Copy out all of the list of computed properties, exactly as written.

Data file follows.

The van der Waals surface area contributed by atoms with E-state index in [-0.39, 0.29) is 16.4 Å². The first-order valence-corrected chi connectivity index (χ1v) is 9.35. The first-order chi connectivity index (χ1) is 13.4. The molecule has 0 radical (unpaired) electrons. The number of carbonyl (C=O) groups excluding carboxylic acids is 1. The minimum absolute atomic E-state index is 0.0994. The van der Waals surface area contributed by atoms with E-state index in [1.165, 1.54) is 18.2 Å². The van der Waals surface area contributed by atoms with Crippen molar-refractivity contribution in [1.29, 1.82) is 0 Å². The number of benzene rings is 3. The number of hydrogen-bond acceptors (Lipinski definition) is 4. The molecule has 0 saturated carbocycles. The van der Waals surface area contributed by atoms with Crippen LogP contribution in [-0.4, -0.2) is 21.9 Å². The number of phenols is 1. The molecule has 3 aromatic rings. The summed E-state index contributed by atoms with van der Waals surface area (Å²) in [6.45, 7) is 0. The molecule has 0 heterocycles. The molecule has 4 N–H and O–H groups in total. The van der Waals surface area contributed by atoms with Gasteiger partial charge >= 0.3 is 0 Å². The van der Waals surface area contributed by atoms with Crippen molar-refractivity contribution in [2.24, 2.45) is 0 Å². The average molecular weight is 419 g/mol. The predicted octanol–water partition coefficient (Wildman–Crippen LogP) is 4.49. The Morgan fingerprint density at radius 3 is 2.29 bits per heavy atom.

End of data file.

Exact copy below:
The van der Waals surface area contributed by atoms with E-state index in [-0.39, 0.29) is 16.4 Å². The first-order valence-corrected chi connectivity index (χ1v) is 9.35. The first-order chi connectivity index (χ1) is 13.4. The molecule has 0 radical (unpaired) electrons. The number of carbonyl (C=O) groups excluding carboxylic acids is 1. The minimum absolute atomic E-state index is 0.0994. The van der Waals surface area contributed by atoms with E-state index in [1.165, 1.54) is 18.2 Å². The van der Waals surface area contributed by atoms with Crippen molar-refractivity contribution in [1.29, 1.82) is 0 Å². The number of benzene rings is 3. The number of hydrogen-bond acceptors (Lipinski definition) is 4. The molecule has 0 saturated carbocycles. The van der Waals surface area contributed by atoms with Crippen LogP contribution in [-0.4, -0.2) is 21.9 Å². The number of phenols is 1. The molecule has 3 aromatic rings. The summed E-state index contributed by atoms with van der Waals surface area (Å²) in [6.45, 7) is 0. The molecule has 0 heterocycles. The molecule has 4 N–H and O–H groups in total. The van der Waals surface area contributed by atoms with Gasteiger partial charge >= 0.3 is 0 Å². The van der Waals surface area contributed by atoms with Crippen molar-refractivity contribution in [2.24, 2.45) is 0 Å². The average molecular weight is 419 g/mol. The predicted octanol–water partition coefficient (Wildman–Crippen LogP) is 4.49. The Morgan fingerprint density at radius 3 is 2.29 bits per heavy atom.